Dr. Pegram on Future Impact of Biosimilars in Oncology

Mark D. Pegram, MD
Published: Tuesday, Nov 13, 2018



Mark D. Pegram, MD, Susy Yuan-Huey Hung Professor, co-director of the Stanford’s Molecular Therapeutics Program and director of the Breast Cancer Oncology Program, at Stanford Women’s Cancer Center, discusses the future impact of biosimilars in the oncologyspace.

Biosimilar drug development is a fast-paced and interesting field, Pegram says. The opportunity for biosimilars has become more prominent due to patent expirations that are expected in the next couple of years for several biologic oncology products. The expiration of these patents paves the way for the development of new biosimilar agents for commercial use.

Historically, non-oncology biosimilar products tend to be more affordable than generics; consequentially, this opens the door to new markets on a global scale—particularly in some countries where name brand products are virtually unavailable because of their unsustainable cost, he explains.

In each case of non-oncologics or supportive oncology care products, when biosimilars became available, the size of the global market expanded significantly. Overall, biosimilars would be cost-saving even in the insured United States population, Pegram adds. Therefore, the money that used to be spent by pharmaceutical companies to support profit margins can now be delegated to further research and development efforts.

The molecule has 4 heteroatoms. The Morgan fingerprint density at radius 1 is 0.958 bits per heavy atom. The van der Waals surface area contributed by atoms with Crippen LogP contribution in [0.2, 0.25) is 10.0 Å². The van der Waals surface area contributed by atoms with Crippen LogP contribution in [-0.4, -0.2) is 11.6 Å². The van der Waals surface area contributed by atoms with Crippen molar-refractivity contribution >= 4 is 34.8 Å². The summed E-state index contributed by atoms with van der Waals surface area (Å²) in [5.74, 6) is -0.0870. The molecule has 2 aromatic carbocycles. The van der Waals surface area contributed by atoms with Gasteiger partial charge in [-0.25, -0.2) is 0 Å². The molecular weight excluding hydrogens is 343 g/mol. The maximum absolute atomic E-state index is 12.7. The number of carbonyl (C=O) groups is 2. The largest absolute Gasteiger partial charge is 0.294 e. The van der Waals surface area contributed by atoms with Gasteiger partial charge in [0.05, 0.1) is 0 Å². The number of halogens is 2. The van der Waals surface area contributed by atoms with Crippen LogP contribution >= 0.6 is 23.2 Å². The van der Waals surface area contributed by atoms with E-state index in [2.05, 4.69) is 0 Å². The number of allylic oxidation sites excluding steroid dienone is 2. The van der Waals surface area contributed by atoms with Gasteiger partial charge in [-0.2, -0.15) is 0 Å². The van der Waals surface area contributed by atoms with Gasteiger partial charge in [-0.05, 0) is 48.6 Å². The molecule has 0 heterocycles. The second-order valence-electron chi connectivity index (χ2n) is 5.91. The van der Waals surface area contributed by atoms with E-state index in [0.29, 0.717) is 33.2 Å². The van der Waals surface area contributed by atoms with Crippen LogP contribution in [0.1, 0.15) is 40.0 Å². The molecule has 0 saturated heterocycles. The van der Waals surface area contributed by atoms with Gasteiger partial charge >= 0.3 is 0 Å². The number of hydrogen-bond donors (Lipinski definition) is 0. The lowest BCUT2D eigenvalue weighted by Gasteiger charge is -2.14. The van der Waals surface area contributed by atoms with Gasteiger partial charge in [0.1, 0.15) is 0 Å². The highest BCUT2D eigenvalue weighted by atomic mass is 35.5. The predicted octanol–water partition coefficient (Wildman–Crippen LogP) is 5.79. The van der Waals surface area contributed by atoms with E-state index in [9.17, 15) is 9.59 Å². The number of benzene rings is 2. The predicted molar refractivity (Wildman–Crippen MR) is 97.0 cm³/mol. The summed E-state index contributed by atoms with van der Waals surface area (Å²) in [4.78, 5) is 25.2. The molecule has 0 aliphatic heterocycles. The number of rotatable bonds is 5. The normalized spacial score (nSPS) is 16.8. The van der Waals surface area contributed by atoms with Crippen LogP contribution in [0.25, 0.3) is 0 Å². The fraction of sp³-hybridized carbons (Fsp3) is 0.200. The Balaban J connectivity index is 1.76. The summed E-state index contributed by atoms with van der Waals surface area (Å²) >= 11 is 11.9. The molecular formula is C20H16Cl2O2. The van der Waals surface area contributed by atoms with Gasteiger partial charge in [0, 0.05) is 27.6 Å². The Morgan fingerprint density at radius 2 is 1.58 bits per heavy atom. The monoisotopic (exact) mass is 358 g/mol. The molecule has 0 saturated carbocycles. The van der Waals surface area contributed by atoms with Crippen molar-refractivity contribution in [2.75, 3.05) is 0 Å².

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Mark D. Pegram, MD, Susy Yuan-Huey Hung Professor, co-director of the Stanford’s Molecular Therapeutics Program and director of the Breast Cancer Oncology Program, at Stanford Women’s Cancer Center, discusses the future impact of biosimilars in the oncologyspace.

Biosimilar drug development is a fast-paced and interesting field, Pegram says. The opportunity for biosimilars has become more prominent due to patent expirations that are expected in the next couple of years for several biologic oncology products. The expiration of these patents paves the way for the development of new biosimilar agents for commercial use.

Historically, non-oncology biosimilar products tend to be more affordable than generics; consequentially, this opens the door to new markets on a global scale—particularly in some countries where name brand products are virtually unavailable because of their unsustainable cost, he explains.

In each case of non-oncologics or supportive oncology care products, when biosimilars became available, the size of the global market expanded significantly. Overall, biosimilars would be cost-saving even in the insured United States population, Pegram adds. Therefore, the money that used to be spent by pharmaceutical companies to support profit margins can now be delegated to further research and development efforts.

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Online CME Activities
TitleExpiration DateCME Credits
Community Practice Connections™: Evaluating the Emerging Role of Biosimilar Agents for the Treatment of Hematologic MalignanciesMar 08, 20193.0
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